In your box:
–Cucumber or zucchini or tomatillos
Once again, I find myself wondering if I’ve somehow come into control over the weather. Last week I bellyached over the seeming onset of fall and longed for one more week of warm weather—only to find my exact wishes fulfilled this week. Twice over the summer I’ve voiced a desire for an inch of rain, only to receive it within two days. In the spring I outlined my exact wishes for a perfect weather pattern over the summer, and it’s pretty much gone according to plan. Just to try my luck, I am now officially asking for 5 inches of snow on Christmas Eve. We’ll have to wait a few months, but that will be a memorable way to find out if I actually have the Power of Weather.
Oh wait—there was that tornado we just missed a few weeks ago. I definitely did not ask for that. But otherwise, 2015 will probably go down as the best weather I’ve had yet as a farmer. Of course, the tornado was a pretty big “except for….”
This week we start the transition from the fruits of summer to the roots and greens of fall. At this point in the season our cucumber and bean plants are on their last breath, the malfunctioning zucchini plants continue to malfunction to an even higher degree, the tomatoes have peaked, and some of the garden beds are turned under and sown to a cover crop for the winter.
The good news is that we get some new items this week. Arugula is a welcome addition, especially since the spring planting didn’t amount to anything. Arugula is most often used as a raw salad green, where its spicy taste really sets it apart. If it’s a little too strong for you, try mixing it with lettuce or piling on a lot of salad dressing. Arugula can also be wilted to tame its taste, but that kind of defeats the purpose. Arugula keeps its mustard-like flavor until the first frost, when it loses its spice. We plan to offer arugula one or two more times this fall.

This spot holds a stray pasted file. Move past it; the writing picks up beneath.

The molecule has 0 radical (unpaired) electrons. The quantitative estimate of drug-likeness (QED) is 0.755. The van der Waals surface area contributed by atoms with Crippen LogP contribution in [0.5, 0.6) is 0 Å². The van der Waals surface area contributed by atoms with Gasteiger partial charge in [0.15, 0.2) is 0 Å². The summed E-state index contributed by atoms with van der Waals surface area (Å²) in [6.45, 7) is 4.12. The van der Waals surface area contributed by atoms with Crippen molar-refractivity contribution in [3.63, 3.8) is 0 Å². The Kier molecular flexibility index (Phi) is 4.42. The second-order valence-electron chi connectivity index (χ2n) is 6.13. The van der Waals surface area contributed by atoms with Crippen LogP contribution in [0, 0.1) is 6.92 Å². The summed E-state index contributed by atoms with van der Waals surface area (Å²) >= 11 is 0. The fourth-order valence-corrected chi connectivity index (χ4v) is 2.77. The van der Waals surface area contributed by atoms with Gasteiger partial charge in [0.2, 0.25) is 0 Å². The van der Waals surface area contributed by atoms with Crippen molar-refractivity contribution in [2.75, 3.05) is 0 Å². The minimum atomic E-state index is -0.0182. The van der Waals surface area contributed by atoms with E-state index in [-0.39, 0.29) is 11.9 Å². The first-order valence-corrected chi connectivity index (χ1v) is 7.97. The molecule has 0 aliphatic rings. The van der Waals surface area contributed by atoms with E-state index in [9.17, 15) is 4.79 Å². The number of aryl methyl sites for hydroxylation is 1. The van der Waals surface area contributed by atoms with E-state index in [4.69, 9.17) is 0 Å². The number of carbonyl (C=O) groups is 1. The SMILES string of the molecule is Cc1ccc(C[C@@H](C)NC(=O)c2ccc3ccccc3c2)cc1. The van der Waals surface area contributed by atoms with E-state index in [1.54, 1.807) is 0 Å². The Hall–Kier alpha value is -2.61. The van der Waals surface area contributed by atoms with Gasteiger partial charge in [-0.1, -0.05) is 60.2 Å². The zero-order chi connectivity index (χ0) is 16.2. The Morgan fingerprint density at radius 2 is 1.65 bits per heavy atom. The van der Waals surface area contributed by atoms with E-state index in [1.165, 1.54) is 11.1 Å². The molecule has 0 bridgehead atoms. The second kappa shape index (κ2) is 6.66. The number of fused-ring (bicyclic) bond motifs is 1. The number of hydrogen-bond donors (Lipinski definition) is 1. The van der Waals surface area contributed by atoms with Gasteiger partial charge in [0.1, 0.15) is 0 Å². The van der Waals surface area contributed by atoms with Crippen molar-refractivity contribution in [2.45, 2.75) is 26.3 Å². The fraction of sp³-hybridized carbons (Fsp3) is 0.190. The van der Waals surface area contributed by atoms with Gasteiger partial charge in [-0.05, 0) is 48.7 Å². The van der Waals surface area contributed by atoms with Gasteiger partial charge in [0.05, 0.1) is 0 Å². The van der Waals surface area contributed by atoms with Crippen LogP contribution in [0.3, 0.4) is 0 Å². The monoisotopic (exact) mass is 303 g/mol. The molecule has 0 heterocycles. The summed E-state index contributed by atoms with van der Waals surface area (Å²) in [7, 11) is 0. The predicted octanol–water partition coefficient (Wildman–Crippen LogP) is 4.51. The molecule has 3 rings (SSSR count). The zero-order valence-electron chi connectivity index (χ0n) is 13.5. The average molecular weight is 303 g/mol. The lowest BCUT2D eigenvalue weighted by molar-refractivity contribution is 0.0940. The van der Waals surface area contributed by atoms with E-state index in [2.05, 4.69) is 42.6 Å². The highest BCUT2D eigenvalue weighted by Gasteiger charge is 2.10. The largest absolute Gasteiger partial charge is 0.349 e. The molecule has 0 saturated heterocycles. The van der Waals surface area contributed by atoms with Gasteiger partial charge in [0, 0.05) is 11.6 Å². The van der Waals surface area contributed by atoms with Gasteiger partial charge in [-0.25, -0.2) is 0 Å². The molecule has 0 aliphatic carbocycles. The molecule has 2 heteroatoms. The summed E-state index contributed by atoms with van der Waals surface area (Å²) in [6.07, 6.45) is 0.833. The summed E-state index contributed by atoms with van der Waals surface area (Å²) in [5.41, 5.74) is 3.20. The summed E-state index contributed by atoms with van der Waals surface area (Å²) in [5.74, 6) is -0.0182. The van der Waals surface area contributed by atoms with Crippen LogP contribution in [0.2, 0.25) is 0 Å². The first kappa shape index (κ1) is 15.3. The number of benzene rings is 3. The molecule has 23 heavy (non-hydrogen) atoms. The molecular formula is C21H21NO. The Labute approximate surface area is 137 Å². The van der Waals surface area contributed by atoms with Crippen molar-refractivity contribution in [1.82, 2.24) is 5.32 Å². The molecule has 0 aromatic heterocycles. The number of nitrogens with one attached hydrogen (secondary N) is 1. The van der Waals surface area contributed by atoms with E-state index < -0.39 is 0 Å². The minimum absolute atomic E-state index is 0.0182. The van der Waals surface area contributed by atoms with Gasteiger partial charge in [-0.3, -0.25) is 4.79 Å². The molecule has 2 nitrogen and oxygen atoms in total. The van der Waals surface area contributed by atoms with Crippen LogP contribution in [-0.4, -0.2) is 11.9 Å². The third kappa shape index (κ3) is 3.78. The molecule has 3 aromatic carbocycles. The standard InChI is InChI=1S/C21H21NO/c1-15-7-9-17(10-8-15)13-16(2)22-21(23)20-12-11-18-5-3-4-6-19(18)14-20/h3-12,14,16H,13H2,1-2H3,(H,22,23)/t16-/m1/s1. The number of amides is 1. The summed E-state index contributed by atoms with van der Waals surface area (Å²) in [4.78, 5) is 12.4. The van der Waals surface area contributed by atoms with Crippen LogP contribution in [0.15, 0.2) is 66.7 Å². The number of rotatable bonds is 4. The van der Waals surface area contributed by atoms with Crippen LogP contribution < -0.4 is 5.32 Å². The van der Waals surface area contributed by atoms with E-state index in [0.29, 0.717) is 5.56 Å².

I was pleased to see a few hot peppers ripening up this week, so you’ll find them deep in your box. Everyone will receive an orange “Bulgarian Carrot” hot pepper, rated at a 3 out of 5 in heat intensity. Full shares will also receive a red or green “Joe’s Long Cayenne” as well. In case there is any confusion, all of our sweet peppers are larger than the hot peppers. So you’ll be safe biting into the largest pepper in your box.
Unfortunately, it looks like this is the last gasp for Basil. There’s an epidemic of Basil Downy Mildew all across the United States, its spores floating through the air and infecting basil with crippling black leaves and wilted stems. It’s so widespread that I’m surprised my basil has held out this long. But two of my three plantings are now turning black, and with the next rain it’s sure to spread to the only untouched batch. So I’m giving it one last time this year even though much of it is flowering and a few black spots are already appearing (they aren’t the best quality but they shouldn’t hurt you unless, of course, you are a basil plant).
We are still pulling in more tomatoes than we can use. If you are interested in buying some for freezing or canning, please let me know. Again, we offer 10 pound boxes for $25 in addition to what you’ll regularly receive in your box.
As schedules change with kids going back to school, please let me know if you’d like to change your pickup site for the rest of the year. We can even accommodate changes from Tuesday to Thursday sites and vice versa. And remember—no school lunch is complete without arugula!